16 February 2010

History underneath my fingernails

As I scrubbed the dripping de-greaser from the B-25’s left wheel well, I was struck by the notion that making models of the same aircraft as a child never included so many stinging dings on my hands from the unsoftened edges of pre-1940s metalwork.

I recently began volunteering with the Commemorative Air Force Minnesota Wing. It is based in a World War II-era hangar at Fleming Field in South St. Paul, and houses several vintage aircraft amidst a rather extensive museum collection of uniforms, equipment, and other historical bits and pieces. I’d daydreamed about becoming involved with the group for years, but made the plunge this year after one too many weekends at dance competitions.

What I’ve experienced so far has been eye-opening. I have built model airplanes since I was 7 years old, and thought I knew my way around a B-17 nose compartment or a P-51 cockpit. Models, being as small as they are, greatly simplify everything as a matter of economy. For example, a cockpit in a model kit, depending on the scale, could consist of a floor, and instrument panel, two control columns and two seats. In the real thing, it’s slightly different.

On my first day at Fleming, I was able to crawl around the inside of “Miss Mitchell,” a B-25J medium bomber, a type most famously associated with “The Doolittle Raid” on mainland Japan in April 1942. It was my first time inside of one of the aircraft I thought I knew so well. That familiarity ended the moment I crawled through the too-small floor hatch and into the dark insides of the aircraft. There is no way to convey the cramped, everything-on-top-of-the-other sense of claustaphobia I felt in that cockpit.

When I sat in the pilot’s seat and stared through the Plexiglas canopy, I remarked that the entire pilots’ area was about as big as the two front seats in the old Chevrolet Cavalier I used to drive. It’s something that has to be felt to be understood. I couldn’t even fit into the top turret, having shoulders that are apparently wider than those of the flight engineers who manned the same guns in combat 65 years ago. Later, I thought I was going to get stuck in the tunnel connecting the cockpit to the bombardier’s expansively windowed compartment at the front of the plane.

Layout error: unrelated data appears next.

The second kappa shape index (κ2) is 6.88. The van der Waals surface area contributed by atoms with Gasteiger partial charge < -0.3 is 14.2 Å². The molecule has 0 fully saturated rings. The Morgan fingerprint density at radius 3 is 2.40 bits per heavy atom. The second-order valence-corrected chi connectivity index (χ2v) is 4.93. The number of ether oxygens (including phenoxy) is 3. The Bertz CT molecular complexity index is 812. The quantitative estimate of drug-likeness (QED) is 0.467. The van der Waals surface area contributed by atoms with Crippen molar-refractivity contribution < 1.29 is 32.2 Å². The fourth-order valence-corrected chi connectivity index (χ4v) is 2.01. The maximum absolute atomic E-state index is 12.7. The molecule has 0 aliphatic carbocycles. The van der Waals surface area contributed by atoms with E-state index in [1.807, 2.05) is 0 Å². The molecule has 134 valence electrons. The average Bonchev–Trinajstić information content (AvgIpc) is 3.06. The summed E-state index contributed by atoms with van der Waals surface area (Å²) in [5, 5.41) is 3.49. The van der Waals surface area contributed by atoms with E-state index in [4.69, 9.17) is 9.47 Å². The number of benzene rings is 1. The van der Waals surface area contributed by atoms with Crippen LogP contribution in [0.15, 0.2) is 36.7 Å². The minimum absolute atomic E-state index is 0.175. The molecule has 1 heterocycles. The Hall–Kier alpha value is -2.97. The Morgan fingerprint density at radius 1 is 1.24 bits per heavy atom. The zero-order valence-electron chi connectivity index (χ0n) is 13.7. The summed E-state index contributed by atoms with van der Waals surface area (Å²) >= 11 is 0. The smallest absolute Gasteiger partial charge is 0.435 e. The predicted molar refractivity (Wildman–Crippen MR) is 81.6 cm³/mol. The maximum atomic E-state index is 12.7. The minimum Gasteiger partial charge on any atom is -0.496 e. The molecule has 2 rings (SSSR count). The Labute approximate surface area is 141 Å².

When I popped out of the same belly hatch I’d crawled into minutes before, I felt as though I’d been doing contortions. These machines were not designed with comfort in mind. They were designed for one purpose – to deliver a payload on an enemy target. If your feet didn’t go numb during the ride, so much the better. Part of me wonders how this people from today’s relatively soft “Sleep Number bed” society would handle the unforgiving nature of this design philosophy if it were inflicted on them today. They’d probably talk to their therapists, and then sue.

Another thing I’ve learned: these machines may be old, but they are astoundingly complex. I was amazed at how many parts were inside the wheel well I was cleaning, and how many of them had to work together to accomplish a specific task. It’s not just the big things, either – the little things are impressive, too. During my first visit, someone showed me some rust-encrusted gun sights that had been pulled from a wreck of a B-25 that had crashed in a lake years before.

The sights, which I’d never seen before, used a system of mirrors and lights to reflect the target and help the gunner more accurately aim. It was something so tactile and clever that I couldn’t help but be amazed. Many of the relics at Fleming fall into the same boat. Things from that era are still impressively engineered and well made, and I respect the creators all the more because they designed these things with slide rules and pencils.

I came home with part of history underneath my fingernails last Saturday after cleaning out that wheel well. When I got home, I looked at the stack of un-built model kits in the basement that await my time and patience, and found them somehow lacking in comparison to what I’d just done. For years, I’d only tasted pale imitations of the historical machines I’d admired from a distance. Now, I’m getting my hands dirty, and it feels great.

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